Identify Bank/Address Conflicts on 64-Bit Intel Architecture


Challenge

Identify and locate conflicts in the EXE pipeline. Microprocessor cache architectures frequently have access structures that allow for very low latencies, but in some circumstances, this is not applicable. You encounter one of the more common causes of restrictions when the program needs to load multiple pieces of data at the same time. This means that the compilers must generate code that issues two load instructions on the same cycle.

Under these conditions, address conflicts can arise, causing less-than-optimal data-access latencies. This effect is most likely to occur in floating-point-intensive applications, with their large data samples, but it is by no means restricted to them.

The L2 Cache is 256KB, eight-way associative, with 128-byte cache lines. It is constructed of 16 banks that are 16 bytes wide. When multiple loads are issued within a cycle that must be satisfied by L2, complications can arise if there are address or bank conflicts. (If the loads can be satisfied by L1, there are no conflicts, and both loads occur in one cycle.)

When multiple memory accesses are made to data stored in the same L2 banks, a conflict arises. This conflict impacts the latency as different access mechanisms are invoked by the L2 OzQ. It is most apparent when floating-point data is loaded, as there is no additional interaction with the L1 cache.


Solution

Use the drill-down feature of the Intel® VTune™ Performance Analyzer to determine exactly which lines of code are responsible for the conflicts. Run the code in a debugger to analyze the addresses of the data being loaded. Then reorganize the order of the floating-point data accesses.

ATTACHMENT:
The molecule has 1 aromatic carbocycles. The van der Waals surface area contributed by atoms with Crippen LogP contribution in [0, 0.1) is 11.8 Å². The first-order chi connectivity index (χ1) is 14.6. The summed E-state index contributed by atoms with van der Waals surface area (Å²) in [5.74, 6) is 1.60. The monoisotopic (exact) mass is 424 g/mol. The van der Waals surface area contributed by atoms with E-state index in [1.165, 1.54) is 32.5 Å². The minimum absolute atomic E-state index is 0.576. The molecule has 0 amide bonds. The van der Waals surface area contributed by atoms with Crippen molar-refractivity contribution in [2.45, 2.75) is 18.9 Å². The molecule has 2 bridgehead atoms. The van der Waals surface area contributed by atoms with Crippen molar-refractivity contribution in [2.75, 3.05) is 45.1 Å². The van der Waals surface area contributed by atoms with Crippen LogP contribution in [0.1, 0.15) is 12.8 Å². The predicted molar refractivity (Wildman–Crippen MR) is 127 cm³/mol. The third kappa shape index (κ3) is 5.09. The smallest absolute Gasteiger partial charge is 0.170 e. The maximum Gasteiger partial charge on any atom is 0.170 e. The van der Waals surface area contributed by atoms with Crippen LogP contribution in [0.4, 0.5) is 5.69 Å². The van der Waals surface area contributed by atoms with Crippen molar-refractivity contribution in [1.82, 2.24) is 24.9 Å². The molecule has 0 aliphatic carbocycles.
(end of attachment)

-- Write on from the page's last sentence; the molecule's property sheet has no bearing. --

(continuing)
L2 bank conflicts cause several architectural event counters to accumulate. These counters can be used to identify the issue and its severity. L2_OZQ_Cancels1.Bank_CONF is incremented for every L2 access that experiences a bank conflict. L2_Bypass is also incremented by both loads if there is a bank conflict. Therefore, identifying these is quite easy. Comparing these counts to L2_Data_References.L2_Data_Reads gives the fraction of L2 reads that are associated with bank conflicts.

In a complex piece of code, the event skid as displayed by the VTune analyzer may make the exact location of the bank conflict confusing. If the Bank_Conflict subevent has skidded to an obviously incorrect place, use other events to identify the correct location of the bank conflict. The address conflicts and the associated bank conflicts require multiple loads per cycle. Look at the disassembly view of the executable intermingled with the source code in the VTune analyzer to help identify the location.

The Data_EAR_Event can also be very useful in this circumstance. By selecting the subevent with a latency over the minimum, umask =1, latency >= 8 cycles, long-latency accesses can be localized. If the event L3_READS.DATA_READ.ALL is used in conjunction, a reasonable condition would be a higher-than-normal ratio, meaning that long latency loads that do not miss in L2. Obviously, all loads that miss L2 satisfy the latency condition.

Remember that the EAR events are exact in their location but are inexact with regard to number. The hardware samples a fraction, and that fraction can depend on how the program interacts with the cache-access hardware.

Two separate items will be useful in making best use of the information established using this item:

 


Source

Introduction to Microarchitectural Optimization for Itanium® Processors

 


For more complete information about compiler optimizations, see our Optimization Notice.